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Tuesday, July 5, 2011

Transmit Image Files


An Eye-Fi card and your tablet make an ideal field combination

Labels: How-To

The Eye-Fi SD card can work as its own Wi-Fi hot spot to transmit images directly from the card in your DSLR to your tablet.

Occasionally, a solution comes along that's the perfect fix for a problem I thought I'd always just have to deal with. Eye-Fi recently created a tool that not only solves one of my problems, but gives any nature photographer a pretty cool option for transferring and processing images in the field.

I do a lot of underwater photography, which is equipment-intensive and puts sensitive DSLR electronics and precision optics directly into an ocean environment that instantly will destroy them if something goes wrong. One grain of sand in the wrong part of the camera housing's O-rings, and the housing will flood. So, needless to say, I take great care in inspecting and maintaining the housing and its O-rings, and I keep them completely free of contaminants. That's actually easy enough to do when I prep the gear at home the night before a dive, but it's not nearly so easy to do on a rocking boat with blowing salt spray and sand, bits of kelp and other flotsam all over the place. The simple solution is to never open the housing on the boat, but that's not practical if I need to download a memory card while at sea.

I had been aware of Eye-Fi cards, but at the CES show in January 2011, Eye-Fi introduced a new feature that made me sit up and take notice. Using the Eye-Fi app that you install on your smartphone or tablet, you now can transmit files directly from the memory card in the camera to a mobile device through Eye-Fi Direct Mode. This solves my problem because I don't mind bringing my iPad onto a boat in a waterproof case (I don't bring a laptop for all of the same reasons that I don't like opening a housing on a boat). Using Direct Mode, I can transfer the images, and the camera is ready for the next dive.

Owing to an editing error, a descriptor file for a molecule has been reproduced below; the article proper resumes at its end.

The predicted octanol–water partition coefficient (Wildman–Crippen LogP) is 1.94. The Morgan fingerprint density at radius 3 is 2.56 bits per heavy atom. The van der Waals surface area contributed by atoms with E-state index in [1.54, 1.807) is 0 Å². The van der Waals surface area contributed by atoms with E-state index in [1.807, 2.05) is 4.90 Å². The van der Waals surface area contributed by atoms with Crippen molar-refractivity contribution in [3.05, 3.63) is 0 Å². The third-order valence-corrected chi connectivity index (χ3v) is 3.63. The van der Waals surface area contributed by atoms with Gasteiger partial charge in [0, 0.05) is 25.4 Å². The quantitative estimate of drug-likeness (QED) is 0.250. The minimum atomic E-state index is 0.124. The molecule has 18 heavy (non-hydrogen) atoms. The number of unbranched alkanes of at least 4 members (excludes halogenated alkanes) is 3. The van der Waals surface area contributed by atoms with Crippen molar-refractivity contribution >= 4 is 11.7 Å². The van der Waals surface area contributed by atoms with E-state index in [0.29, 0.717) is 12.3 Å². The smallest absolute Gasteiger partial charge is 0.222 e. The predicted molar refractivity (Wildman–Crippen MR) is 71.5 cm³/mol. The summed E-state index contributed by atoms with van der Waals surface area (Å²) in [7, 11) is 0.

Eye-Fi didn't develop the Direct Mode just for underwater photography. It's an ideal solution for any nature photographer who wants to be able to evaluate and even process images in the field. Camera bag manufacturers have been building laptop sleeves into their bags for several years, and while I've carried a laptop on a photography hike, I only did it once and I didn't enjoy it. Bringing my iPad, on the other hand, not only isn't a problem, but it's actually helpful for other functions like maps. Using Eye-Fi Direct Mode, I can transfer images to the iPad, do a quick edit and, using one of my favorite apps, Pixelmator, do some sophisticated manipulation—all without having a bulky cable connection kit or a laptop.

The system works by essentially making the Eye-Fi SD card into a Wi-Fi hot spot. You have to set up the card and the app beforehand, but the process is straightforward. Out in remote locations where there are no Wi-Fi networks, the system works without any issues. As other reviewers have noted, things can get confusing when you try to get the Direct Mode to work in the presence of other Wi-Fi networks. That's because the Eye-Fi card only wants to make its own hot spot as a last resort. If it detects another Wi-Fi network in the area, it wants to use that one instead. There are workarounds for this, but I haven't delved into them, because to me, the Direct Mode is only useful when I'm out someplace far from Wi-Fi networks, like on a boat or on a trail in a national park.

Contact: Eye-Fi, www.eye.fi.

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